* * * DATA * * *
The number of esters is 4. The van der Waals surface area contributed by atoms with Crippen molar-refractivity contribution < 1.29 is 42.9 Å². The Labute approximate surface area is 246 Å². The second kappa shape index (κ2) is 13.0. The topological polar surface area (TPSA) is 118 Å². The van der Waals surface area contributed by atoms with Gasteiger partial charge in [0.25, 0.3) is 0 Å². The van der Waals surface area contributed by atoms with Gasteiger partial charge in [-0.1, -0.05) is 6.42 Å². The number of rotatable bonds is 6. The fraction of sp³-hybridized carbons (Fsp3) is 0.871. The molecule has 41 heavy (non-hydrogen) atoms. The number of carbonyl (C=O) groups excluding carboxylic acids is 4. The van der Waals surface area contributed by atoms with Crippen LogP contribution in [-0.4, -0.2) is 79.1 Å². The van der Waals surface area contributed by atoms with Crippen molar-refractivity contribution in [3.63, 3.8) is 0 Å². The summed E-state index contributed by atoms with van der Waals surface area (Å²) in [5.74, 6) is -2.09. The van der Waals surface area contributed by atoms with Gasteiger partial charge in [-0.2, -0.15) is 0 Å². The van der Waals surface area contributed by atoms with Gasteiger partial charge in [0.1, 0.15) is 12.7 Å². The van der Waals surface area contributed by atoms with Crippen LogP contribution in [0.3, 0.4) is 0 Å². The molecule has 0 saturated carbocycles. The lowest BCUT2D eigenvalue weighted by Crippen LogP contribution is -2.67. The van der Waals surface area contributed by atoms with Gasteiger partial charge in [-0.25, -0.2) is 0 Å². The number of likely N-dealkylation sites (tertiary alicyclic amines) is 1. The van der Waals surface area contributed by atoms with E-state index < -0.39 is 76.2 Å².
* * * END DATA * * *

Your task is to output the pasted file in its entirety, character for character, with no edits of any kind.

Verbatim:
The number of esters is 4. The van der Waals surface area contributed by atoms with Crippen molar-refractivity contribution < 1.29 is 42.9 Å². The Labute approximate surface area is 246 Å². The second kappa shape index (κ2) is 13.0. The topological polar surface area (TPSA) is 118 Å². The van der Waals surface area contributed by atoms with Gasteiger partial charge in [0.25, 0.3) is 0 Å². The van der Waals surface area contributed by atoms with Gasteiger partial charge in [-0.1, -0.05) is 6.42 Å². The number of rotatable bonds is 6. The fraction of sp³-hybridized carbons (Fsp3) is 0.871. The molecule has 41 heavy (non-hydrogen) atoms. The number of carbonyl (C=O) groups excluding carboxylic acids is 4. The van der Waals surface area contributed by atoms with Crippen LogP contribution in [-0.4, -0.2) is 79.1 Å². The van der Waals surface area contributed by atoms with Crippen molar-refractivity contribution in [3.63, 3.8) is 0 Å². The summed E-state index contributed by atoms with van der Waals surface area (Å²) in [5.74, 6) is -2.09. The van der Waals surface area contributed by atoms with Gasteiger partial charge in [-0.2, -0.15) is 0 Å². The van der Waals surface area contributed by atoms with Gasteiger partial charge in [0.1, 0.15) is 12.7 Å². The van der Waals surface area contributed by atoms with Crippen LogP contribution in [0.3, 0.4) is 0 Å². The molecule has 0 saturated carbocycles. The lowest BCUT2D eigenvalue weighted by Crippen LogP contribution is -2.67. The van der Waals surface area contributed by atoms with Gasteiger partial charge in [-0.25, -0.2) is 0 Å². The number of likely N-dealkylation sites (tertiary alicyclic amines) is 1. The van der Waals surface area contributed by atoms with E-state index < -0.39 is 76.2 Å².